In "One Summer" by David Baldacci, Jack Armstrong is told by his doctors that his death from cancer is only a short time away. Jack begins a series of letters to his beloved wife, Lizzie. To be read after he is gone, they pour out his love for her. He has been placed under hospice care when Lizzie, racing on snowy streets to get his medicine from the pharmacy, is killed.
The Armstrongs have three children -- a rebellious but musically gifted teenage girl named Mikkie; and two boys, Cory, 12, and little Jackie, who is not yet 2.
After Lizzie's funeral, her parents seem to assume that they will take the children. With the mother dead and the father dying, it seems the only solution.
Then, for no apparent reason, Jack begins to get better. With the help of an old war buddy named Sammy Duvall, Jack not only recovers but gets back in shape. After the astonished doctors have declared him recovered, he takes his children back.
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Lizzie had grown up in the Palace, a house on the beach near Charleston, and had told Jack that she wanted to see her home once more. When a relative dies and leaves him the old house, he decides to take his family there for the summer. They object -- particularly the teenager -- but he is determined to carry out his wife's last wish, and they load up the family car and leave snowy Cleveland for Charleston.
The house is badly deteriorated, but Jack, who is -- conveniently -- a building contractor, decides that with Sammy's help they can restore both the house and a lighthouse that stands on the property. Nobody can understand why he wants to put so much work into a house he will leave at the end of summer, but he feels this will keep him closer to Lizzie.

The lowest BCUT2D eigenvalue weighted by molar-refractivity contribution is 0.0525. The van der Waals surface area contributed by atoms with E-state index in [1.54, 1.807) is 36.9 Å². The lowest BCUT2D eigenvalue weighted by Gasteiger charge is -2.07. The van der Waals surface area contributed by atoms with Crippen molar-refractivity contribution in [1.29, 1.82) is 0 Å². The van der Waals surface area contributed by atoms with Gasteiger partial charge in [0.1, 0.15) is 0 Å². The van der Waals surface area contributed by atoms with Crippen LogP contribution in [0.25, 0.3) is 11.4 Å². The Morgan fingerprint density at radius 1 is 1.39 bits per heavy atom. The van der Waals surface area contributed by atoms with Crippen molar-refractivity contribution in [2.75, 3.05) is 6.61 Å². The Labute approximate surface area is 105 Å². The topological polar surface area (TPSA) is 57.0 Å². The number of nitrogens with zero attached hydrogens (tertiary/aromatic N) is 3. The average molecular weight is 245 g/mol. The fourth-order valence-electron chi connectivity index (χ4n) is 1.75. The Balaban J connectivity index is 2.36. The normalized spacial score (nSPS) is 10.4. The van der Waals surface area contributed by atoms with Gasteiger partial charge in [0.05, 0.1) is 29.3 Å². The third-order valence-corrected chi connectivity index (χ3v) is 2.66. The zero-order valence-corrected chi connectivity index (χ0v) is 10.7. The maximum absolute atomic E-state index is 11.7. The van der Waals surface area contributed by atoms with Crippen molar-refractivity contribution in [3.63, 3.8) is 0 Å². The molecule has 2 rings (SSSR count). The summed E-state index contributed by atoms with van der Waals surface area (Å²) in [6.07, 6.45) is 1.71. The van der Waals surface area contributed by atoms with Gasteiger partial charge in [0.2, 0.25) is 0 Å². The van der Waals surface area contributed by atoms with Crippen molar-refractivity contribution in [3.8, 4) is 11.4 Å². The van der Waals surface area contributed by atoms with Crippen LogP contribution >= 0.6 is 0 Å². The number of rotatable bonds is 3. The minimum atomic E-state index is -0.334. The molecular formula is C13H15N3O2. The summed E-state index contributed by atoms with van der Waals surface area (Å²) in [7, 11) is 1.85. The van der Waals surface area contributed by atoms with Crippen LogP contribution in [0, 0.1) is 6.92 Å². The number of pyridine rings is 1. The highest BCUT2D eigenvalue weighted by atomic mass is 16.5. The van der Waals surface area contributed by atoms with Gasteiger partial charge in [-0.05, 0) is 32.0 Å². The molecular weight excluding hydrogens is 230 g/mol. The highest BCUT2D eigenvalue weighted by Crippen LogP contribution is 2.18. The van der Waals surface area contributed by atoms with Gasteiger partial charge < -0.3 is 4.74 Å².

Now begins the unfolding of the novel's highly predictable plot. This is a story "of love, tragedy, second chances, fear and uncertainty," Baldacci tells us. Those elements are certainly there, but not in a convincing way.
He has written 20 best-selling thrillers in the past 15 years, and this is, the publisher says, "a breathtaking literary departure." Despite its current ranking near the top of the New York Times best-sellers list, I hope he goes back to what he does best.
'THE TUSKEGEE AIRMEN'
The story of America's first African-American pilots has been told before in books, magazine articles and a Lawrence Fishburne movie, but "The Tuskegee Airmen, An Illustrated History" is the first complete illustrated history.
It contains orders, mission reports, citations and photographs (many previously unpublished) that include everyone who served in the unit. It lists missions flown, and debunks the myths and inaccuracies that have developed around this unique group, including the claim that, as part of their mission to protect the planes attacking the Axis, they "never lost a bomber."
When the war ended they had flown more than 1,500 missions, shot down 112 enemy planes in the air and destroyed another 150 on the ground. They had escorted numerous bombing missions over enemy territory, and had won 96 Distinguished Flying Crosses and more than 700 other awards.
More importantly, they had proved that black pilots could display the same skill and courage as whites, and had become so accepted by the end of the war that separate segregated units were dropped.
Their abilities as fighting men had been proved in other wars, beginning with the Revolution itself, but these brave men demonstrated, once and for all, men were truly created equal.